Until now, this massive project with three $500 million phases had only been known as Project Catapult in Altoona, Iowa and Project Edge in Kearney, Nebraska.
The company has been considering its options and negotiating with local and state authorities in both states since early last year.
Facebook already has similarly large multi-facility data centers in North Carolina and Oregon, and is looking to add one in the middle of the country.
In plans filed with Altoona, the owner of the 200-acre Catapult Data Center site is listed as Hubbell Properties II, LC. The initial plan included three buildings, each between 350,000 to 380,000 square feet in size. The first phase was to involve construction of one 382,252 square feet building.
This plan was approved by the Altoona City Council in June 2012, extended in Dec 2012 and then re-approved in Feb 2013. Then the company filed an amended plan which further expands all three buildings to 466,500 square feet each. This amended plan was approved by Altoona in March 2013.
This week, both the Altoona City Council and the Iowa Economic Development Authority Board will be holding meetings to consider incentives for this project. Facebook has also apparently requested wind energy tax credits from Iowa, which will require new legislation.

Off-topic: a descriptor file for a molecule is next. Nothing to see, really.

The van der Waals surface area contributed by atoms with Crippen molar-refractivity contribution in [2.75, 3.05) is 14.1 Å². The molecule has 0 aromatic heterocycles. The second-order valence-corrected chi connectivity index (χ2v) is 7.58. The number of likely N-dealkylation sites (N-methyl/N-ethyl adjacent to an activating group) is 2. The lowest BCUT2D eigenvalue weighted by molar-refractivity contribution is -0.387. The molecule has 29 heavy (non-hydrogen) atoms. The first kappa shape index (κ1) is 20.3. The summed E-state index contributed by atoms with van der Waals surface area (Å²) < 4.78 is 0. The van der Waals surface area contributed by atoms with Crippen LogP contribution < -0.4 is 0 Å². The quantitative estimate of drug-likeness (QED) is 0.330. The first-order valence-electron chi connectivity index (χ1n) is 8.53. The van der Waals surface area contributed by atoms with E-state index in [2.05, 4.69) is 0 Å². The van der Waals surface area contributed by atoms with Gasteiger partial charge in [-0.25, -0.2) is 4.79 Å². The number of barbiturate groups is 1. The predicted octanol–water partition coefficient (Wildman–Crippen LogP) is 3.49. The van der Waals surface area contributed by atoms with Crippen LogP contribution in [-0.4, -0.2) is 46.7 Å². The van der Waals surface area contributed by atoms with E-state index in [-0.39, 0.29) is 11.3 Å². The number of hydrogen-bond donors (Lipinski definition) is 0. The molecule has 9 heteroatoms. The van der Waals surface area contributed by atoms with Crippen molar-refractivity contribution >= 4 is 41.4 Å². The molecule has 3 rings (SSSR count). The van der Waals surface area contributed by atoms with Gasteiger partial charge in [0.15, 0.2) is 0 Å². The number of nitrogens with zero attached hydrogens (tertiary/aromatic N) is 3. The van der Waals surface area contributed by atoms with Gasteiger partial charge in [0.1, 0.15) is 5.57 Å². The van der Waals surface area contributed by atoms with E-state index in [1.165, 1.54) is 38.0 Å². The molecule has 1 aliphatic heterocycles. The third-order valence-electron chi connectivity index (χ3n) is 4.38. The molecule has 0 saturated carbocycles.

Details about the incentives and jobs likely to be created by the data center, assuming Altoona lands the project, should be made clear after the meetings this week.
Meanwhile, back in Nebraska, Kearney has already spent close to $2 million to purchase and prepare a 165-acre site for the Project Edge data center. They are calling it the Tech oNE Crossing technology park.
Nebraska legislators have approved and passed legislation authorizing incentives for the project, including tax refunds for sales tax for construction material and equipment purchase, property tax exemptions, and other tax incentives. Lawmakers also directed Nebraska Public Power District to offer Project Edge low-cost power.
However, based on the flurry of activity by state and local officials in Iowa coupled with the company’s recent interest in getting approval for modified plans in Altoona, it looks like Iowa seems to be getting ready to snatch Facebook away from Nebraska.